I spent the next day and a half getting to know my new love better. And wine was definitely on the agenda.
I started each morning with a delicious and generous breakfast prepared by Linda. On the first morning, I stuffed my face with scrambled eggs mixed with bacon, freshly baked bread, garden vegetables, homemade jam, and the winery’s own grape juice. (And, yes, I mean grape juice, not wine.) The next morning brought yogurt, meats, cheeses, garden vegetables, bread, homemade jam, and grape juice.
And I forgot to mention the homemade cinnamon loaf that Linda shared during the wine tasting on my first day. I never would have guessed how good of a pairing it would be with the wines. Delicious!
I visited three other wineries in Tokaj: Benkő Borház, Erzsébet Pince, and Hímesudvar. In all cases, my tastings were led by the wine maker or a cellar owner family member. These people bring the wines to life—there are no better teachers! I toured the cellars, which are dark with mold and cobwebs, as long as there is wine in the cellar. It may sound creepy, but I thought it was cool.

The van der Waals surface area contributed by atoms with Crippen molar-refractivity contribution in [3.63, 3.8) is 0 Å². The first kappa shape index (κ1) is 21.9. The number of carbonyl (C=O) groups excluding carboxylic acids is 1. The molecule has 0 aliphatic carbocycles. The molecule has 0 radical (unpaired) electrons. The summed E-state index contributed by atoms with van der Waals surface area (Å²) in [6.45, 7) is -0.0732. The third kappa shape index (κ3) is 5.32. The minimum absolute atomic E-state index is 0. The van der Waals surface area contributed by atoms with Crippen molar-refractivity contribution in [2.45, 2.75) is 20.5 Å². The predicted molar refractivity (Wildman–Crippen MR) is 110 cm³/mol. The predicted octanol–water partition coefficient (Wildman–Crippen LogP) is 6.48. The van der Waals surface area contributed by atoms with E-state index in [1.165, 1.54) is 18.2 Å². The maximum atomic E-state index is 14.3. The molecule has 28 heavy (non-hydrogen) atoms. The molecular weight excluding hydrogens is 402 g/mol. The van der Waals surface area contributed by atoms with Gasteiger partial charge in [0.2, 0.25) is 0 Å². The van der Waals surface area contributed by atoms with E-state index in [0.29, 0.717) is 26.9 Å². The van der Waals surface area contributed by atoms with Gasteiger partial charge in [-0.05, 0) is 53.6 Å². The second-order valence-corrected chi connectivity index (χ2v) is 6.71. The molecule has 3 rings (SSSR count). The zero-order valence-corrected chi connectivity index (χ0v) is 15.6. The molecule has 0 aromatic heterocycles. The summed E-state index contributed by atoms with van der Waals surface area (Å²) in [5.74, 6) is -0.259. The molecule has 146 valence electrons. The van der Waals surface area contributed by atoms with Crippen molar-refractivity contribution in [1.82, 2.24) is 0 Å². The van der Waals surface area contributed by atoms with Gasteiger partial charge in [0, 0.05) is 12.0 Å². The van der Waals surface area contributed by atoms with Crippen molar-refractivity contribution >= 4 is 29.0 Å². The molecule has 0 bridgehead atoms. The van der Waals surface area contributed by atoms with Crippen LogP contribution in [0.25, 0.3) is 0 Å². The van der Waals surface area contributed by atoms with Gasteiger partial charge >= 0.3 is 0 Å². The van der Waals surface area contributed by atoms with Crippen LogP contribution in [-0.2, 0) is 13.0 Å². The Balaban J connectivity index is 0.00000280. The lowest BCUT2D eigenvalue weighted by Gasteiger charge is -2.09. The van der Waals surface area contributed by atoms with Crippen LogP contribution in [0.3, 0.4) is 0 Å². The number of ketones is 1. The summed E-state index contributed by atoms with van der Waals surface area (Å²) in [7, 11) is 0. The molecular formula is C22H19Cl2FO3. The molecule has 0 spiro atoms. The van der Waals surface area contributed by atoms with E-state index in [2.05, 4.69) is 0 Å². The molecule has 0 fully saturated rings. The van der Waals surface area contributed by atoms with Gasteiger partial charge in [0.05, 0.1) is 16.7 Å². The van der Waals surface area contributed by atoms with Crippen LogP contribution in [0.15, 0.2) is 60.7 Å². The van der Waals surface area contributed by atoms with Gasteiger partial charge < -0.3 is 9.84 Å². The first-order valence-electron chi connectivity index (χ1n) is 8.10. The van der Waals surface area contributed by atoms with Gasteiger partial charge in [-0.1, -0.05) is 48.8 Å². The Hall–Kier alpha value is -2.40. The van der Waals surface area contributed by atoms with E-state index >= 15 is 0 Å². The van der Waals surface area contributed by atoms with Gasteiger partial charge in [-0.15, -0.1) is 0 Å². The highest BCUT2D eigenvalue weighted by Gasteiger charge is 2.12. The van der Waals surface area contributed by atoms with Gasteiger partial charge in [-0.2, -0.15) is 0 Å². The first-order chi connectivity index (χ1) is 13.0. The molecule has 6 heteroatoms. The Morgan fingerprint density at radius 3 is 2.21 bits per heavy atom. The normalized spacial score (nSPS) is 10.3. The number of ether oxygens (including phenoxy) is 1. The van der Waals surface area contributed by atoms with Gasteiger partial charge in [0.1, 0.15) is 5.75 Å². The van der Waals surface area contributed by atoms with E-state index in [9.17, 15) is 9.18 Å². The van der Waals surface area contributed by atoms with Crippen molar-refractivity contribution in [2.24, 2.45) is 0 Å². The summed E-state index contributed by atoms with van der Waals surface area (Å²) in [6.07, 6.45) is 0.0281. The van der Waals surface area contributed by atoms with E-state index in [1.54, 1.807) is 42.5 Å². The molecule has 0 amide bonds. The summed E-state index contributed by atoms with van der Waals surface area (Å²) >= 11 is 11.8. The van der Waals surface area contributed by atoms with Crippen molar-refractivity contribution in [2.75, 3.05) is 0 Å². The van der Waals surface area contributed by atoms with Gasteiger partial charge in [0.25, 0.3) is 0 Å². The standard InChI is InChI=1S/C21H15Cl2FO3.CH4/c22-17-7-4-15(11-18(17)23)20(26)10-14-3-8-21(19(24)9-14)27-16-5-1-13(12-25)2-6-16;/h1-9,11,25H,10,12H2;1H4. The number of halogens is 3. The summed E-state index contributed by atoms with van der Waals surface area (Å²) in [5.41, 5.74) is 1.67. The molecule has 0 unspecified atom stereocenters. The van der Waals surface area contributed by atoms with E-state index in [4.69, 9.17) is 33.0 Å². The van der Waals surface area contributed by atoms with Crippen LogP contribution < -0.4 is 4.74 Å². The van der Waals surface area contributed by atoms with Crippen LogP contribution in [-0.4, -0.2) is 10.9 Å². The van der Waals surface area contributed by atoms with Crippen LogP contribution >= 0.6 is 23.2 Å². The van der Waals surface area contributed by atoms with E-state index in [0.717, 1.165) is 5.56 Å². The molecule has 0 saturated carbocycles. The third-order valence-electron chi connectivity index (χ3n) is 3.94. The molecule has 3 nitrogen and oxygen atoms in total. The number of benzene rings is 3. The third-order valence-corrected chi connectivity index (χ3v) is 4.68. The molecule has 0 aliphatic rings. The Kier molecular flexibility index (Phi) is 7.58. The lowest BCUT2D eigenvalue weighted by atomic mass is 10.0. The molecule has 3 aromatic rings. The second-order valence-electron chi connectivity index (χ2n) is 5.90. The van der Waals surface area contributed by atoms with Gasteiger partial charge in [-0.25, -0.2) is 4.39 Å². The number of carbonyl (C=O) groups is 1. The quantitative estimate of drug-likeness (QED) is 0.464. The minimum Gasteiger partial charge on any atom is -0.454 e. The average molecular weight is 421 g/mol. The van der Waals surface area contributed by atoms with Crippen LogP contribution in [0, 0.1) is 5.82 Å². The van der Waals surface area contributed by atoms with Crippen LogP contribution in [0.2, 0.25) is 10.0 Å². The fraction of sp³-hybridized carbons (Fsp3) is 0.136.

I learned about the six grapes allowed in Tokaj. What initially surprised me the most were the dry wines. First, that there were many dry wines. Second, that they were really good. You definitely don’t hear about dry Tokaj wines, at least not in the States.
Then I realized that I was also enjoying the off-dry, semi-sweet, and sweet wines. Another surprising development. While I didn’t like every single wine I tasted, I definitely enjoyed most of them. This wasn’t just a fling. I was in it for the long-term.
While in Tokaj, I also visited a small wine museum and saw one of the best cared for cemeteries I’ve ever seen. My walk about town revealed other interesting and fun sights.
As I boarded the train at the end of my visit, I did not say goodbye to Tokaj. Instead, I said au revoir. Even if I wouldn’t return to the town itself, I knew my taste buds would return soon.
Then I wondered if the land of bull’s blood would be another love.